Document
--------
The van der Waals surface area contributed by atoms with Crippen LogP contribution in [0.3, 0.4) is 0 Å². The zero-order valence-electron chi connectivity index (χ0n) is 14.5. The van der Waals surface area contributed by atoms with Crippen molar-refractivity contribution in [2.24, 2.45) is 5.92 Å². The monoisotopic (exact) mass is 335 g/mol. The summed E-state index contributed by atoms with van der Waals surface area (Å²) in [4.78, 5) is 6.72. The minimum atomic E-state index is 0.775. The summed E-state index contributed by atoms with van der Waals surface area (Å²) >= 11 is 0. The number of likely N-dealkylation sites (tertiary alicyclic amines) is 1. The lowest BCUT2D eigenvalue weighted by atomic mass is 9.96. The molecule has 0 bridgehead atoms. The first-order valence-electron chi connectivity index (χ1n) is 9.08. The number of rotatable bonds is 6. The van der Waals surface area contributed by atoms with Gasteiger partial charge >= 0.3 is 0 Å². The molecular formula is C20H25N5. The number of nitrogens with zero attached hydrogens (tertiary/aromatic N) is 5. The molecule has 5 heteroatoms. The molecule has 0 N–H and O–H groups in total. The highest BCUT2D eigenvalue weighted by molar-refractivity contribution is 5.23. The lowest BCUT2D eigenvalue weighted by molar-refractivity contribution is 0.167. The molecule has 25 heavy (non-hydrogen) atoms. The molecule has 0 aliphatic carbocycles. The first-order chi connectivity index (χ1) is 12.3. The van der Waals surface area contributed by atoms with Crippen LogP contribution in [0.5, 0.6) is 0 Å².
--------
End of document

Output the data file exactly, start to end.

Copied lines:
The van der Waals surface area contributed by atoms with Crippen LogP contribution in [0.3, 0.4) is 0 Å². The zero-order valence-electron chi connectivity index (χ0n) is 14.5. The van der Waals surface area contributed by atoms with Crippen molar-refractivity contribution in [2.24, 2.45) is 5.92 Å². The monoisotopic (exact) mass is 335 g/mol. The summed E-state index contributed by atoms with van der Waals surface area (Å²) in [4.78, 5) is 6.72. The minimum atomic E-state index is 0.775. The summed E-state index contributed by atoms with van der Waals surface area (Å²) >= 11 is 0. The number of likely N-dealkylation sites (tertiary alicyclic amines) is 1. The lowest BCUT2D eigenvalue weighted by atomic mass is 9.96. The molecule has 0 bridgehead atoms. The first-order valence-electron chi connectivity index (χ1n) is 9.08. The number of rotatable bonds is 6. The van der Waals surface area contributed by atoms with Gasteiger partial charge >= 0.3 is 0 Å². The molecular formula is C20H25N5. The number of nitrogens with zero attached hydrogens (tertiary/aromatic N) is 5. The molecule has 5 heteroatoms. The molecule has 0 N–H and O–H groups in total. The highest BCUT2D eigenvalue weighted by molar-refractivity contribution is 5.23. The lowest BCUT2D eigenvalue weighted by molar-refractivity contribution is 0.167. The molecule has 25 heavy (non-hydrogen) atoms. The molecule has 0 aliphatic carbocycles. The first-order chi connectivity index (χ1) is 12.3. The van der Waals surface area contributed by atoms with Crippen LogP contribution in [0.5, 0.6) is 0 Å².